Twelve years ago, a 150-second TV broadcast changed our world; everyone everywhere owes a debt of gratitude to the man whose life it turned upside down—in his effort to protect ours. On August 10, 1998, eminent scientist Dr. Arpad Pusztai (pronounced Poos-tie) dared to speak the truth.

He had been an enthusiastic supporter of genetic engineering, working on cutting edge safety research with genetically modified (GM) foods. But to his surprise, his experiments showed that GM foods were inherently dangerous. When he relayed his concerns during a short television interview in the UK , things got ugly. With support from the highest levels of government, biotech defenders quickly mobilized a coordinated attack campaign trying to distort and cover up the evidence.

It worked for a while, but when an order of Parliament lifted Dr. Pusztai's gag order, the revelations touched off a media firestorm that ultimately kicked GM foods out of European supermarkets, and derailed the industry's timetable to quickly replace virtually all food with genetically engineered alternatives.

I recount the dramatic story of Dr. Pusztai below. In Part 2, I respond point-by-point to the biotech industry's denial and spin over the Pusztai affair, which is still being hyped in their new attack website.

Pusztai's Hot Potatoes
By early 1996, genetically modified tomatoes had been sold in US supermarkets for more than a year, and GM soy, corn, and cottonseed were about to be widely planted. But not a single peer-reviewed study on the safety of GM foods had been published, and there was not even an agreed-upon protocol for answering the question,"Is this stuff safe?"

The UK government was about to change all that, and Hungarian born chemist Dr. Arpad Pusztai was their man to do it. He beat out 27 competing scientists for a £1.6 million grant to develop a safety testing protocol; it was supposed to eventually be required for all GM food approvals in Europe .

A Spud with Fire-Power
Pusztai's team was working with the vegetable equivalent of a James Bond car—complete with built-in weaponry. A potato was outfitted with an assassin gene from the snowdrop plant; the gene produced"GNA lectin," a protein that kills insects.

How did Dr. Pusztai feel about the fact that his prestigious Rowett Institute was preparing to release killer potatoes into supermarkets worldwide? Fine, actually. He knew that the GNA lectin was harmless—not to insects mind you, but to us mammals. Dr. Pusztai was the world's leading expert on lectin proteins, and the GNA lectin was the one he knew most about. He had studied it for nearly seven years.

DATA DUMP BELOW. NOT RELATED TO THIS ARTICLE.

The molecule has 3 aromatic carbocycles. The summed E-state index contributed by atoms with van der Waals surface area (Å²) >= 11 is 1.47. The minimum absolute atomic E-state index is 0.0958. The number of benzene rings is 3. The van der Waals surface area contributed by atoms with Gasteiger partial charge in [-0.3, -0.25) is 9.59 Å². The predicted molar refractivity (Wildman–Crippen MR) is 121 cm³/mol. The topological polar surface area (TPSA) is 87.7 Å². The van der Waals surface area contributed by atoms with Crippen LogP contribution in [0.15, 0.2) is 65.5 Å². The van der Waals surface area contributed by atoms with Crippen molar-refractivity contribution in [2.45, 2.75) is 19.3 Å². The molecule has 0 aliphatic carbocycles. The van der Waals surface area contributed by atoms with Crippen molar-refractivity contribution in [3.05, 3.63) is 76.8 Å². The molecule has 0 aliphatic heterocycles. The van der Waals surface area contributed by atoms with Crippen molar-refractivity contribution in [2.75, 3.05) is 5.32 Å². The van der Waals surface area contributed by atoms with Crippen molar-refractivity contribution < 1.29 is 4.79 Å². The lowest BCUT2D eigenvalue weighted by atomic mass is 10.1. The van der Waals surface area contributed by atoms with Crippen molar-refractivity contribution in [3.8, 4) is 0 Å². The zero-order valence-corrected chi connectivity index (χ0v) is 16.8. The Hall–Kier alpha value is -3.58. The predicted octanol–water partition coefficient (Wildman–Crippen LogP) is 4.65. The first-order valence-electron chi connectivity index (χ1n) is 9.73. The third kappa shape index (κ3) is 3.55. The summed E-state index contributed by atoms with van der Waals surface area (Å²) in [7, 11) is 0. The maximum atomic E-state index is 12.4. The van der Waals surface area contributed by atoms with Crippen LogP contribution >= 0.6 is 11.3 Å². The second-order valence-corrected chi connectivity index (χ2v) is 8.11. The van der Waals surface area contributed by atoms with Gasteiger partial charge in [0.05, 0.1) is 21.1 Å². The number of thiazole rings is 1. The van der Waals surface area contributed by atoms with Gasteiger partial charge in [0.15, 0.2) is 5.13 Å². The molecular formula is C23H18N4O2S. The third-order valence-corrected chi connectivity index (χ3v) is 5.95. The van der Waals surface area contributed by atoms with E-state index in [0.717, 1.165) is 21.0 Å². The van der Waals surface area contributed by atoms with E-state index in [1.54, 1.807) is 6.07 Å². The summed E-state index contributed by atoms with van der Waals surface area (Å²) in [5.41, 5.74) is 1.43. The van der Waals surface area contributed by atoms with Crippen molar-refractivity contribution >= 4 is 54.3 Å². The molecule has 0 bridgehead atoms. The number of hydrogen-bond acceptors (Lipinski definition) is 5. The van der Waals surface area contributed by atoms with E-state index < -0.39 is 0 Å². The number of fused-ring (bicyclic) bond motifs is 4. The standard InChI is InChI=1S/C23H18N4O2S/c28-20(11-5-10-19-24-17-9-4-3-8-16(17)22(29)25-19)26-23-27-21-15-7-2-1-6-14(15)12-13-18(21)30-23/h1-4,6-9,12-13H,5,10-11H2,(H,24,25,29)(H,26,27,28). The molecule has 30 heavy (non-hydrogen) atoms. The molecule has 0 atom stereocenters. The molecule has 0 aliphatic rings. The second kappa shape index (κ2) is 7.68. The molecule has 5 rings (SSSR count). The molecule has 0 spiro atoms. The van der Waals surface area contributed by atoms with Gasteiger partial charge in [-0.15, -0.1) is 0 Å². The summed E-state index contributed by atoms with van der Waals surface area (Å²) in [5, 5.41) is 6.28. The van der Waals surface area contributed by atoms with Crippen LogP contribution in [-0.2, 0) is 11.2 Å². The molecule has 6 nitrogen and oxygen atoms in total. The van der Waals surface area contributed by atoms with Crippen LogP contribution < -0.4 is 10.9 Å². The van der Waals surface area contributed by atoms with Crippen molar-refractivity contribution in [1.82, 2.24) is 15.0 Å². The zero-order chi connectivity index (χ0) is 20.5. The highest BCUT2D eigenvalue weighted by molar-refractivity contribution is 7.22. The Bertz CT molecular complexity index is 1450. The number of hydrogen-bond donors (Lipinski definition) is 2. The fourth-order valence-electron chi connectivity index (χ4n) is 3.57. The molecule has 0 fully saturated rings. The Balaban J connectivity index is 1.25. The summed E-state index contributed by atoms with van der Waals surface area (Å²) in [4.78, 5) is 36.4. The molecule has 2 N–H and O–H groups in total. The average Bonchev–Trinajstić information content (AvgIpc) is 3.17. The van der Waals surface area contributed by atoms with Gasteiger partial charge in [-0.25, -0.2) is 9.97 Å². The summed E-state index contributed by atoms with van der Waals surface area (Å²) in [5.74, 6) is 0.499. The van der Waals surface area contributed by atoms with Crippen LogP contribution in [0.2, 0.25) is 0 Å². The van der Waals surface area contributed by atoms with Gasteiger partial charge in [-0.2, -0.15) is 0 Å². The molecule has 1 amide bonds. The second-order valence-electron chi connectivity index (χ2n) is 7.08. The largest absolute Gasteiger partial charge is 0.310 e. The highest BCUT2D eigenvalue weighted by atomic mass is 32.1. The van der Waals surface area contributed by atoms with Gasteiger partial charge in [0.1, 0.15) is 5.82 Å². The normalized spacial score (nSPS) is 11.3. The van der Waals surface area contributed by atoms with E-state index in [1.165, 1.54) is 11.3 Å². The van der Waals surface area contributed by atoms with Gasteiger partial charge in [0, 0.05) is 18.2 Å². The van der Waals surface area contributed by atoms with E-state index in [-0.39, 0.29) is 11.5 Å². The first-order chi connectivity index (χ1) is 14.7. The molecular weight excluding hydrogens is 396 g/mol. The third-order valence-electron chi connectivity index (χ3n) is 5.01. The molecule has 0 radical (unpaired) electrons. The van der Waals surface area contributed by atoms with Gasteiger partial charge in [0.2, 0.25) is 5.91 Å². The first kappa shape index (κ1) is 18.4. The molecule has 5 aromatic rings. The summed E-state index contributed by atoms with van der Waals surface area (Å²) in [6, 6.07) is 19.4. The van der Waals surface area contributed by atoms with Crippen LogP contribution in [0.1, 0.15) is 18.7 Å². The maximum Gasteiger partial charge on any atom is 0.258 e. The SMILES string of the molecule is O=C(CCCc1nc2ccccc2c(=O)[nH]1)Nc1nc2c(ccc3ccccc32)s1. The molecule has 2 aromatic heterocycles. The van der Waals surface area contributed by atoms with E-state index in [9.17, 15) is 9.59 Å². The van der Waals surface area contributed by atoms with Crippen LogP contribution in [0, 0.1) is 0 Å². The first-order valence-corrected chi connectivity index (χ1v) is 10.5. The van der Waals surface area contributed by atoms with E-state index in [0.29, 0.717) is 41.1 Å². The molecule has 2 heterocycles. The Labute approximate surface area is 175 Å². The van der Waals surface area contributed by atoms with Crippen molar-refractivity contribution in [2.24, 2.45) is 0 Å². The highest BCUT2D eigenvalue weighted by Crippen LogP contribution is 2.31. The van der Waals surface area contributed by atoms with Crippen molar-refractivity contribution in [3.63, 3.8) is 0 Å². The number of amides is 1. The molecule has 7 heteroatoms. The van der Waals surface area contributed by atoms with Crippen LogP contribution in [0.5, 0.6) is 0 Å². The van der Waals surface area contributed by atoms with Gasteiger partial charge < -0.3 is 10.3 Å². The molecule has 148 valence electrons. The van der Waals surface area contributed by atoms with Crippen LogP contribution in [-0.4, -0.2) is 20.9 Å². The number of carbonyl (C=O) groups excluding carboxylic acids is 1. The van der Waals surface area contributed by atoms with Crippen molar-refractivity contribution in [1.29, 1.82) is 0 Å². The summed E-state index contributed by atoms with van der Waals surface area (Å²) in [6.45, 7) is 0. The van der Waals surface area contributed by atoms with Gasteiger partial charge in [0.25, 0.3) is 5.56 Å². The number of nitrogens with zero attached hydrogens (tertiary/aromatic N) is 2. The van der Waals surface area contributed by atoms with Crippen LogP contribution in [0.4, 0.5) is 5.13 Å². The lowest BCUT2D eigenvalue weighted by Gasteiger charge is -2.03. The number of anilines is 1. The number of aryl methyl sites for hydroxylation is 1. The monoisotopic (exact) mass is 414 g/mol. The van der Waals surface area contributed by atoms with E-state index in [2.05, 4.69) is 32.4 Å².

But when Dr. Pusztai fed the GM potato to rats using his new safety testing protocol, he got a shock. Nearly every system in the rats' bodies was adversely affected—several in just 10 days. Their brains, livers, and testicles were smaller, while their pancreases and intestines were enlarged. The liver was partially atrophied. Organs related to the immune system, including the thymus and the spleen, showed significant changes. Their white blood cells responded to an immune challenge more slowly, indicating immune system damage.

In all cases, the GM potato createdproliferative cell growth in the stomach and small and large intestines; the lining was significantly thicker than controls. Although no tumors were detected, such growth can be precancerous.

Side Effects of Genetic Engineering Implicated

For the entire story go to huffingtonpost website @: 

Wednesday, August 18, 2010

Becky McClain Speaks on Biotechnology and Public Health and Safety

On July 17, 2010 in San Francisco, Pfizer injured biotech molecular biologist Becky McClain discussed her firing for making OSHA complaints and also the potential and real dangers of unregulated development of products in the biotech and nanotech industry without proper oversight. The first US conference on biotechnology and health and safety was sponsored by the California Coalition For Workers Memorial Day www.workersmemorialday.org Additional presentations at the conference are Biotech, CA Osha & Health And Safety Presentation With Dr. Larry Rose http://blip.tv/file/3916683 The Toxic Environment, Public Health, ACOEM And Pfizer:Presentation By Dr. Jack Thrasher http://blip.tv/file/3921769 Conflict of Interest By Judge Says Sandi Trend, Mother of Injured Agraquest Biotech Worker Bell http://blip.tv/file/3924484 Dina Padilla Speaks At Biotech & Health And Safety Conference http://www.youtube.com/watch?v=c_-_XEnaiNg It was also endorsed by Council For Responsible Genetics www.councilforresponsiblegenetics.org For additional information go to http://www.cpab.info/